Project website: http://www.gardenstrusts.org.uk/12-proj-historiclandscape.html

Question: How does the project fit in with the SHINE initiative?

Answer: VM replied that the project was taking SHINE into account. SHINE, however, focused largely on archaeology whereas the parks project was more concerned with historic data and the fragility of parkland.

Question: A delegate from the north east of England noted that, in the area in which she worked a number of parks had been identified by the HLC project. Did the parks project use this data too?

Answer: VM outlined that the starting point for the identification of historic parkland had been a mapping analysis commissioned by NE in the 1990s that had identified parkland from 1917/8 OS maps. Sites identified by CGTs and HERs had been added to this. Other sites of potential interest will be added in as identified.The present stage of the project was to identify those of greatest significance. This was definitely a ‘work in progress’ which would involve a wide range of information resources.


The ‘Recording Your Past, Enriching Your Future’ Dayschool
Sheena Payne- Lunn, Worcester City Council HER

The dayschool was staged on 22nd October 2011 at the Guildhall in Worcester. The topics presented included HER usage and funding opportunities; the Coventry Historic Environment Project; the Eaton Camp Conservation Project and Stirchley Furnaces and community archaeology in Shropshire. Presentations and summaries from the day are available on the CBA West Midlands website:

http://www.britarch.ac.uk/cbawm/past_meetings.php#worcsds

Question: It was asked what the demographic for the day-school had been.

Answer: SPL replied that not all of them had links with the CBA and, whilst it might have been expected to appeal to people of more mature years, there had been a fair number of younger people present. There had even been some casual visitors who had simply wandered in off the street. In terms of their geographic spread, some had come from as far afield as Oxford and Wales.

Question: Is it intended to repeat these events annually?

Answer:  SPL said that she felt that the necessary enthusiasm to support other such events did exist, although perhaps not annually.

Question: An enquiry was made as to how the funding advisor involved with the day-school had been found.

Answer: SPL replied that whilst the HLF had been initially approached they had had no-one available. Consequently it had proved necessary to seek out an independent advisor, which had the advantage of providing a broader perspective. They had been lucky in that the individual had been willing to provide their services free of charge.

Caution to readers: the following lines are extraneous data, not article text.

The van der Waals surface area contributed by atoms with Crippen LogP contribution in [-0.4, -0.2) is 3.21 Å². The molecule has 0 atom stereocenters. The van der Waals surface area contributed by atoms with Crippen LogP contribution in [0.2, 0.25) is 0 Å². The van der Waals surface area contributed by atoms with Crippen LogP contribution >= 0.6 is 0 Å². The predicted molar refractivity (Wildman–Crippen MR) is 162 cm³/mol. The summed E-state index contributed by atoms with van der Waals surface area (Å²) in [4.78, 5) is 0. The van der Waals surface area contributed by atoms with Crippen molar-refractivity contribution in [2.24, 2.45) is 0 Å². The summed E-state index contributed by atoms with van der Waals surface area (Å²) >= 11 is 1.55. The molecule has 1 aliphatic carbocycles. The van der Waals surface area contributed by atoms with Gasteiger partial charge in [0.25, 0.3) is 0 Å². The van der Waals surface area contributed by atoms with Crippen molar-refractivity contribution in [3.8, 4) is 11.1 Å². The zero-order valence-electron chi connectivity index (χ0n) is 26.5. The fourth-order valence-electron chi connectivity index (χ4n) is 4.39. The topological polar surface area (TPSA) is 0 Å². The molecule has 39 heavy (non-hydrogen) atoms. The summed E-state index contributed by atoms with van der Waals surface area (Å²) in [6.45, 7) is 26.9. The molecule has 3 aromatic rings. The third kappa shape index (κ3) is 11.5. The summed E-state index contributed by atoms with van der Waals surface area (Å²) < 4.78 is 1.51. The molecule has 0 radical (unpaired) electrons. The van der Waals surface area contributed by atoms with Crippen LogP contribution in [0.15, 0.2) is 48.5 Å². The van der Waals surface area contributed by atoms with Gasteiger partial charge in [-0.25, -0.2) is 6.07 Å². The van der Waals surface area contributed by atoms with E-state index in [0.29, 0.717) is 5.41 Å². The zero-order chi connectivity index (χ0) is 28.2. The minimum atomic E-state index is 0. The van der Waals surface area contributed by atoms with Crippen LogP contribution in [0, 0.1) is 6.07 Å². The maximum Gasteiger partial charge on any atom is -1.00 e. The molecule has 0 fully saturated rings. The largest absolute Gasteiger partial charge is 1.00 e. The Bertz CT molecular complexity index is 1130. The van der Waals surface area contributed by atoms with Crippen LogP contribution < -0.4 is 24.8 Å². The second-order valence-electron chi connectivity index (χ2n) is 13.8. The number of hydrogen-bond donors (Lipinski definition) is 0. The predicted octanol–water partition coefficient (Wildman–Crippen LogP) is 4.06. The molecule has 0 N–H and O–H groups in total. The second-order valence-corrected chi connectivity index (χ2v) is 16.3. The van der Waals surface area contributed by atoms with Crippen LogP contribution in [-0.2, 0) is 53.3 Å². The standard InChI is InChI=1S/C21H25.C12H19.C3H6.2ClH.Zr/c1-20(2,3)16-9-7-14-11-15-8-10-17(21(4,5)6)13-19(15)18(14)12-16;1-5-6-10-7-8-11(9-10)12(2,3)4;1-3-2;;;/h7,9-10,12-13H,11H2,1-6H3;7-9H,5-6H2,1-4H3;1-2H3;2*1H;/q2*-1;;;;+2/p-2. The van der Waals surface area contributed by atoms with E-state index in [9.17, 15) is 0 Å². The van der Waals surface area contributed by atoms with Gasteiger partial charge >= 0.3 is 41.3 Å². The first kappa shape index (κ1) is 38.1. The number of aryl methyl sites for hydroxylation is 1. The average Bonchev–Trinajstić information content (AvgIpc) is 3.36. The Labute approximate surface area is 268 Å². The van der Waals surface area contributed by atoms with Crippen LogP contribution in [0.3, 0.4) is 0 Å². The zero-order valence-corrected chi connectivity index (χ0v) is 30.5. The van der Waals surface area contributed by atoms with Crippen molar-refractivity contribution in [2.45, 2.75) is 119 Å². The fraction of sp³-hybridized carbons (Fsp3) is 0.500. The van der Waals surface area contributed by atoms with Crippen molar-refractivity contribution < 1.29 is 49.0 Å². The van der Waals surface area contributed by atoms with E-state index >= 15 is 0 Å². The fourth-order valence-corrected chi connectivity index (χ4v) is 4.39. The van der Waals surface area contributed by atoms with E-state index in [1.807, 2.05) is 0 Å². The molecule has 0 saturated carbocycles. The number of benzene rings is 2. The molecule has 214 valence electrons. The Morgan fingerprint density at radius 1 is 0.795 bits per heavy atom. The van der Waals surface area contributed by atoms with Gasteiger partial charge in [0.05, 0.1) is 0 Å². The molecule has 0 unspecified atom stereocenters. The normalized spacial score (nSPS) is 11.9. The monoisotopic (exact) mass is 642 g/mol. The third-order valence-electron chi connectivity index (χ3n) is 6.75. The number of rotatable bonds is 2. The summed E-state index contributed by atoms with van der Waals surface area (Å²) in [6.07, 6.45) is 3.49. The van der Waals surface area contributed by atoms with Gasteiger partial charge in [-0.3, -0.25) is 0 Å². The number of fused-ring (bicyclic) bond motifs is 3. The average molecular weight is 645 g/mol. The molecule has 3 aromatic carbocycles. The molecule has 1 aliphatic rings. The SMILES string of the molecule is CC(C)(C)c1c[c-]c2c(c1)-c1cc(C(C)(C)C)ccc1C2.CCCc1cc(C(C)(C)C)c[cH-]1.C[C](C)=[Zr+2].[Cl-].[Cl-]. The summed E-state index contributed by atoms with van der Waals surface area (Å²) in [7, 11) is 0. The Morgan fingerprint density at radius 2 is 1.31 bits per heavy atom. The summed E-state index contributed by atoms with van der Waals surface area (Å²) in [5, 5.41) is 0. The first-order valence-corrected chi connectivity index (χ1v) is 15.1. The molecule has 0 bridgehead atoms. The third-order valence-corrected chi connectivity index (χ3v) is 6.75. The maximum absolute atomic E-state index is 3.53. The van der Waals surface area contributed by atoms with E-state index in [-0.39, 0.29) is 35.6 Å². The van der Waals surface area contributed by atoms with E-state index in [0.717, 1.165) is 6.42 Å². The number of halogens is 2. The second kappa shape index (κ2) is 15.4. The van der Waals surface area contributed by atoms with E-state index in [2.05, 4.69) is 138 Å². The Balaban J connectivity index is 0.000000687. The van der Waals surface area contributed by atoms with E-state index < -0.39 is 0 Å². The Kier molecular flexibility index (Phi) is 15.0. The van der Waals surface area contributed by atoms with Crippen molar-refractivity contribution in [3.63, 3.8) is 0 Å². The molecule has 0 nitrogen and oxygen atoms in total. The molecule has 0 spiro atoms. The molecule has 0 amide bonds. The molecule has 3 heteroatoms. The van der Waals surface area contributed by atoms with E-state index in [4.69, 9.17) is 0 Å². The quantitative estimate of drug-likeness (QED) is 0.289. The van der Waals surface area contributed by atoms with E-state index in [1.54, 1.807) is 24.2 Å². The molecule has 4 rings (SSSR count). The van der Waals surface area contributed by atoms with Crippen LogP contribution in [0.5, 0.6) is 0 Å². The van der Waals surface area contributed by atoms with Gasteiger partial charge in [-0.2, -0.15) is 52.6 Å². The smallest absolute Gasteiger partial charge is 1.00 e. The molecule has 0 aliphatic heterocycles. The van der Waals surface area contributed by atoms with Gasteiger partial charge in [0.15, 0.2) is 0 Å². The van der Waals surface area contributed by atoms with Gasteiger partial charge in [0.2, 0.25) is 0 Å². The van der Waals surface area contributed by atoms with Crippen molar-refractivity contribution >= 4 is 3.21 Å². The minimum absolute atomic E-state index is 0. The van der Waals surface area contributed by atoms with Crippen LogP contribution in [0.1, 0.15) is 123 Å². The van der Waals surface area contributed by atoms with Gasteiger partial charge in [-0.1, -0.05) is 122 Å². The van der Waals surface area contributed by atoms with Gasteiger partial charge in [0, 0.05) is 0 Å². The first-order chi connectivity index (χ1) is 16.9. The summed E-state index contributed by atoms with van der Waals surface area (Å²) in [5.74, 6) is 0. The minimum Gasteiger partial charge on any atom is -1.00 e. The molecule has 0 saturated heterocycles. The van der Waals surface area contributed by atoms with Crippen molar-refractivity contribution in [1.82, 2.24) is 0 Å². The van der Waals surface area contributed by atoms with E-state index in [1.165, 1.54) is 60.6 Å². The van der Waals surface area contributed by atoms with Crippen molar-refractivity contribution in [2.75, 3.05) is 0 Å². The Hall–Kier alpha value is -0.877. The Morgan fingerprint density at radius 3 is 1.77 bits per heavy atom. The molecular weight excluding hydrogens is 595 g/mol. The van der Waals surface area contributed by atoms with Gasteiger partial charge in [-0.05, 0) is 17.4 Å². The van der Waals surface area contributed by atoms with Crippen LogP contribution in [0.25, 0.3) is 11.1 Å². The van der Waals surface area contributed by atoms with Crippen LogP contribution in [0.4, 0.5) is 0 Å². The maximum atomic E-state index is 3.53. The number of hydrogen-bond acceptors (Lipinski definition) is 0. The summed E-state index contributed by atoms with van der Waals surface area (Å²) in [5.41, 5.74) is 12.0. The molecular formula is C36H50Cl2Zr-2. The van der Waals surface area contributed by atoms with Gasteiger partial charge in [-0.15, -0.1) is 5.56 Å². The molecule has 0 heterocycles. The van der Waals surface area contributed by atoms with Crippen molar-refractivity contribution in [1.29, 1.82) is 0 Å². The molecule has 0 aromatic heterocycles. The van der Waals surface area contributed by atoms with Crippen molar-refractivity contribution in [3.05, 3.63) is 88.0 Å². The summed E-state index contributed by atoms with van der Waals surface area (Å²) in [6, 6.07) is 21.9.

Cutbacks and their Impact on Archaeology Services: An overview
Dave Barrett, Chair, ALGAO England

ALGAO, as a member of The Archaeology Forum (TAF), is operating a ‘traffic light system’ to monitor current threats to local authority historic environment services.

ALGAO and IfA, with funding from English Heritage, Historic Scotland and Cadw, are developing an IfA Standard and Guidance for archaeological advice by historic environment services. Sector consultation is currently underway and it is hoped that the final report will be available on the ALGAO website by the end of March 2012

Sandy Kidd of Buckinghamshire had been investigating HERs charging for their services. An obvious need to maximize returns had been identified. 75% of HERs do presently charge. Some, however, do not (Derbyshire, for example, having decided against the idea based on their interpretation of the Environmental Impact Regulations). Other legislation though, seems to provide a securer legal basis for charging, particularly the Local Government Act 2004 and the Re-use in the Public Sector Regulations (section 15). It was evident that the best approach to this issue was to issue licenses to provide information (as was the current practice in Buckinghamshire and Hertfordshire). However, it had to be acknowledged that charging for planning advice was a more complex issue, particularly in 2-tier authorities.

It was clear that the current circumstances were unprecedented in their severity and that the HER ‘landscape’ was definitely going to change. There were a number of alternative models being explored: Operating as procurement and delivery services; operating as trusts (Somerset and Suffolk); ‘selling’ services (bidding against other authorities) or the merging of services internally (for example those serving the historic and natural environments). Practitioners needed to be aware of these options and, as a professional group, decide how they should be dealt with.

On the positive side, the HELAC study of five authorities delivering HER services had produced 5 key conclusions (to be found on the HELM website) all of which were very positive about in-house services.

Question: A question was raised regarding the legal technicalities associated with charging. The questioner saw a definite need for a coordinated stance to avoid each authority reaching independent conclusions. 

Answer: DB replied that the study made by Sandy Kidd would soon be issued generally by ALGAO.

Comments:  The following information was provided regarding individual HERs:

o Following the HELAC study, Essex County Council had decided to keep the HER in-house but expected it to pay its way (internal service level agreements were to be put in place).

o The position in Gloucestershire would become clearer in the New Year.

o In Somerset middle managers were keen on the idea of a trust as this would sidestep the need to pay rates on the Heritage Centre. Plans currently being investigated included the HER being ‘bolted’ onto a leisure-based trust (with the Records Office going one way and the HER another).